Indagare contributor Tiffany Schauer traveled to Tasmania for the opening of the Red Queen Exhibition at the Museum of Old and New Art, and attended a festival in conjunction with the event. Here are her impressions from the trip.
The Museum of Old and New Art (61 3 6377 9971; www.mona.net.au) seems out of another universe—an elegant Shangri La on the grounds of the Moorilla Winery (www.moorilla.com.au) in Hobart, Tasmania. The museum (also home to a hotel) features David Walsh’s personal collection and has an underground tunnel connecting the galleries. Built into the ground, the museum recedes into the earth with Triassic sandstone walls. Walsh once described it as Disneyland for adults, and with a bar and a trampoline that plays music according to the jumper’s rhythm, the MONA is just that.
MONA pavilions are the luxury guest apartments on the grounds of the museum complex. The high-tech rooms feature an organic mini-bar, spacious bathrooms and views of the Derwent River. A nice bonus: pavilion guests have free (and sometimes private) access to the museum. The resident restaurant is a culinary delight, with fresh produce and inventive courses. I particularly enjoyed a dish of sautéed green beans, figs and almonds with almond milk foam. After dinner, I took an impromptu walk through the museum, an exciting adventure to say the least.
Opening night of the Red Queen Exhibit was an eclectic extravaganza with Ping-Pong tables and trampolines. A response to the question Is art part of a broader evolutionary imperative?, the exhibition presents ancient artifacts alongside historical and modern works. It is thoughtful and provocative, and not to be missed.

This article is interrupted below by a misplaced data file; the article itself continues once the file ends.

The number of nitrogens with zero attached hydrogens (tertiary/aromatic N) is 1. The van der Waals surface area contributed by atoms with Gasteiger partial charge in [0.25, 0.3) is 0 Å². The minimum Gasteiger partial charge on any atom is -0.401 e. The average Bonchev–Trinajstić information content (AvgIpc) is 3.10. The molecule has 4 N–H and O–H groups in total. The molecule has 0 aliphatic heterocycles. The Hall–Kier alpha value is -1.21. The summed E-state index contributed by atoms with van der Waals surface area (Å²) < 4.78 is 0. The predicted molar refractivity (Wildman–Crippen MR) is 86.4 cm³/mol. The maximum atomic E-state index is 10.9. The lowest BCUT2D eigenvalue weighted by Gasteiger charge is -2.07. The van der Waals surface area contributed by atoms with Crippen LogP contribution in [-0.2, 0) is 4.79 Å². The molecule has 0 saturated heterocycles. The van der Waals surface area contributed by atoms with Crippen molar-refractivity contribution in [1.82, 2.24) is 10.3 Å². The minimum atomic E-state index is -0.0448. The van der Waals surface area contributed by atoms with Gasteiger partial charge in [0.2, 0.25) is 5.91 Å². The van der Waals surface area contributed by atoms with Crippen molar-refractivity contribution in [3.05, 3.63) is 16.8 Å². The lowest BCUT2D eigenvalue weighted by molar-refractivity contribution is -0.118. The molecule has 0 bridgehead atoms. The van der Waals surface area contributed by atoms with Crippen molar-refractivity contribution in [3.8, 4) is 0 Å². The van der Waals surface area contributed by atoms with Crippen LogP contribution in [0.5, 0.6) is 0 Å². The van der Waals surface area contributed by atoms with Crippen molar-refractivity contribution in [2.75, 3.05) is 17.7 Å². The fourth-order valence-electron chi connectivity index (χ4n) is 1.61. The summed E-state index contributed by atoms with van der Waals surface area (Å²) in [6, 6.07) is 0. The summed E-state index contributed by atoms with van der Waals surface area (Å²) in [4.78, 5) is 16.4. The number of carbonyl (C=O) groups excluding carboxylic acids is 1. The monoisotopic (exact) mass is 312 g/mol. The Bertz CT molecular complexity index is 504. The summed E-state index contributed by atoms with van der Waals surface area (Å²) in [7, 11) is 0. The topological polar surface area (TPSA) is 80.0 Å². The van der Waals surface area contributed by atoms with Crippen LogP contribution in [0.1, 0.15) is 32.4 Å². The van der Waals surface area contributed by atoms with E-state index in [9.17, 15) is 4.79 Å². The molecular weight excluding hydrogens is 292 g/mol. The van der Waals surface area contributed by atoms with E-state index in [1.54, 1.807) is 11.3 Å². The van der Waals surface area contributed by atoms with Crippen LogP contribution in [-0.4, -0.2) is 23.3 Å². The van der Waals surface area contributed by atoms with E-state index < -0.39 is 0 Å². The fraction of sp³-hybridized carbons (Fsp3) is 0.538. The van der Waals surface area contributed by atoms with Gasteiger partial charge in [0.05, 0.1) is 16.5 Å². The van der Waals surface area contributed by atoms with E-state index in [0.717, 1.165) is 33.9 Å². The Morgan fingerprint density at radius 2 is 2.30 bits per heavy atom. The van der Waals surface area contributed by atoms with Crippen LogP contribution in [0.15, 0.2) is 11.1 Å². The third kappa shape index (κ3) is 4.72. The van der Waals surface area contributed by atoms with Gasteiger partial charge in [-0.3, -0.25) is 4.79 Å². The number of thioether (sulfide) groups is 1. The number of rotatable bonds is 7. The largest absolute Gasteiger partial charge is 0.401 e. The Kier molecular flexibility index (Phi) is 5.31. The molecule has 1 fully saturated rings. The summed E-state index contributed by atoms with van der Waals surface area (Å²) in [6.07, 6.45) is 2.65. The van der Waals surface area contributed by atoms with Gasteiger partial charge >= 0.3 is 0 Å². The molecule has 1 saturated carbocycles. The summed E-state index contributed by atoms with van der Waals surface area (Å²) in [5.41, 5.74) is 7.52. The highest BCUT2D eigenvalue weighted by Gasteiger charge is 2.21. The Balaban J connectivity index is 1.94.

The festival I attended features myriad art installations, as well as theatrical performances, film showings and late night extravaganzas. One of the first exhibitions was the Ian Burns “Afloat Asunder” installation—a thought-provoking construction of filament and mirrors, and the perfect way to kick off the festival. After admiring this exhibit, I attended a Martha Wainwright concert at Hobart’s Royal Theater (61 3 6233 2299; www.theatreroyal.com.au), an elegant auditorium evocative of Marie Antoinette-era opulence, followed by a late dinner at lovely pizzeria Da Angelo Ristorante (61 3 6223 7011; www.daangelo.com/molise).
One day, I joined friends for lunch at Ethos (61 3 6231 1165; www.ethoseatdrink.com) in downtown Hobart. The restaurant, built on the plot once home to the Old Hobart Hotel, reflects the varied history of the location including decorative artifacts from when it functioned as an apothecary! The menu is carefully planned, offering locally sourced food and wine, and the interior is cozy and romantic.
Particularly beautiful as the sun set was Ryoji Ikeda’s outdoor light installation, Spectra. Forty-nine searchlights were installed in the ground, sending a rectangular beam of light endlessly upwards, closely resembling an illuminated skyscraper. Any movement alters the piece, which was particularly active on a stormy night.
Another night, the Royal Theater hosted the premiere of Vandemonian Lags, a musical about 17 criminals sent to Tasmania in the 1800’s. The lively performance takes from a number of genres; I was reminded of both a Broadway play and a pop music video. It was a hoot, but also a fun history of Tasmania’s role in developing early prison models.
A few nights later, I attended the “Red Queen’s Patron Feast” in honor of the new exhibit. Hosted by the glamorous art curator Kirsha Kaechle, it was truly an all-out feast, with hors d’oeurvres on a roulette wheel and heaping pots of fondue. Dinner was a theatrical display, with grass-covered tables reaching heights of 12 feet, requiring some guests to climb ladders to their seats.